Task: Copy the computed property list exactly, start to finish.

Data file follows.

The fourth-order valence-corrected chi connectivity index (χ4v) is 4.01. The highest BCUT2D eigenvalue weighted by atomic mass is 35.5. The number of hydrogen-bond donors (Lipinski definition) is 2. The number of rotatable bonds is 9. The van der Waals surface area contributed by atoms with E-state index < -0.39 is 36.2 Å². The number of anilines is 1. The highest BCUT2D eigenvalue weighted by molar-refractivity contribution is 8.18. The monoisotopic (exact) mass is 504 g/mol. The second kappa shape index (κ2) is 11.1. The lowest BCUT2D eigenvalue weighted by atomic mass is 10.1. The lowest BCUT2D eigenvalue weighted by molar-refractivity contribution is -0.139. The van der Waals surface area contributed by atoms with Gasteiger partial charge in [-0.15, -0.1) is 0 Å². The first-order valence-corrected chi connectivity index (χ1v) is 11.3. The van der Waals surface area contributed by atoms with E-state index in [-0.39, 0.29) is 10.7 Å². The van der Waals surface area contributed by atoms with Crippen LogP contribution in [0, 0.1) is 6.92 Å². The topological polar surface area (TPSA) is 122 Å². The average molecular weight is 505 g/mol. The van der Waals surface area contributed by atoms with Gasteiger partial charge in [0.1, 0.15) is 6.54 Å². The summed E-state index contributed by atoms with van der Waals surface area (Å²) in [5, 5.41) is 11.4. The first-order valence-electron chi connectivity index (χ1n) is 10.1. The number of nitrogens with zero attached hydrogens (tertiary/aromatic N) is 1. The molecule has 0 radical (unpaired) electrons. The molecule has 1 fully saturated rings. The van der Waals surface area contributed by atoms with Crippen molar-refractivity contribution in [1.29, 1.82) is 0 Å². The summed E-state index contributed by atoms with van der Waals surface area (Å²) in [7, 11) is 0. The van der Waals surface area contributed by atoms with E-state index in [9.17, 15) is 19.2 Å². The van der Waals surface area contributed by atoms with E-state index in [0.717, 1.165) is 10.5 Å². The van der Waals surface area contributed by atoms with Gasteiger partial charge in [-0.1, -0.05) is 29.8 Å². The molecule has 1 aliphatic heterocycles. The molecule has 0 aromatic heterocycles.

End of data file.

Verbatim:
The fourth-order valence-corrected chi connectivity index (χ4v) is 4.01. The highest BCUT2D eigenvalue weighted by atomic mass is 35.5. The number of hydrogen-bond donors (Lipinski definition) is 2. The number of rotatable bonds is 9. The van der Waals surface area contributed by atoms with E-state index < -0.39 is 36.2 Å². The number of anilines is 1. The highest BCUT2D eigenvalue weighted by molar-refractivity contribution is 8.18. The monoisotopic (exact) mass is 504 g/mol. The second kappa shape index (κ2) is 11.1. The lowest BCUT2D eigenvalue weighted by atomic mass is 10.1. The lowest BCUT2D eigenvalue weighted by molar-refractivity contribution is -0.139. The van der Waals surface area contributed by atoms with Gasteiger partial charge in [-0.15, -0.1) is 0 Å². The first-order valence-corrected chi connectivity index (χ1v) is 11.3. The van der Waals surface area contributed by atoms with E-state index in [-0.39, 0.29) is 10.7 Å². The van der Waals surface area contributed by atoms with Crippen LogP contribution in [0, 0.1) is 6.92 Å². The topological polar surface area (TPSA) is 122 Å². The average molecular weight is 505 g/mol. The van der Waals surface area contributed by atoms with Gasteiger partial charge in [0.1, 0.15) is 6.54 Å². The summed E-state index contributed by atoms with van der Waals surface area (Å²) in [5, 5.41) is 11.4. The first-order valence-electron chi connectivity index (χ1n) is 10.1. The number of nitrogens with zero attached hydrogens (tertiary/aromatic N) is 1. The molecule has 0 radical (unpaired) electrons. The molecule has 1 fully saturated rings. The van der Waals surface area contributed by atoms with Crippen molar-refractivity contribution in [1.29, 1.82) is 0 Å². The summed E-state index contributed by atoms with van der Waals surface area (Å²) in [7, 11) is 0. The van der Waals surface area contributed by atoms with E-state index in [9.17, 15) is 19.2 Å². The van der Waals surface area contributed by atoms with E-state index in [0.717, 1.165) is 10.5 Å². The van der Waals surface area contributed by atoms with Gasteiger partial charge in [-0.1, -0.05) is 29.8 Å². The molecule has 1 aliphatic heterocycles. The molecule has 0 aromatic heterocycles.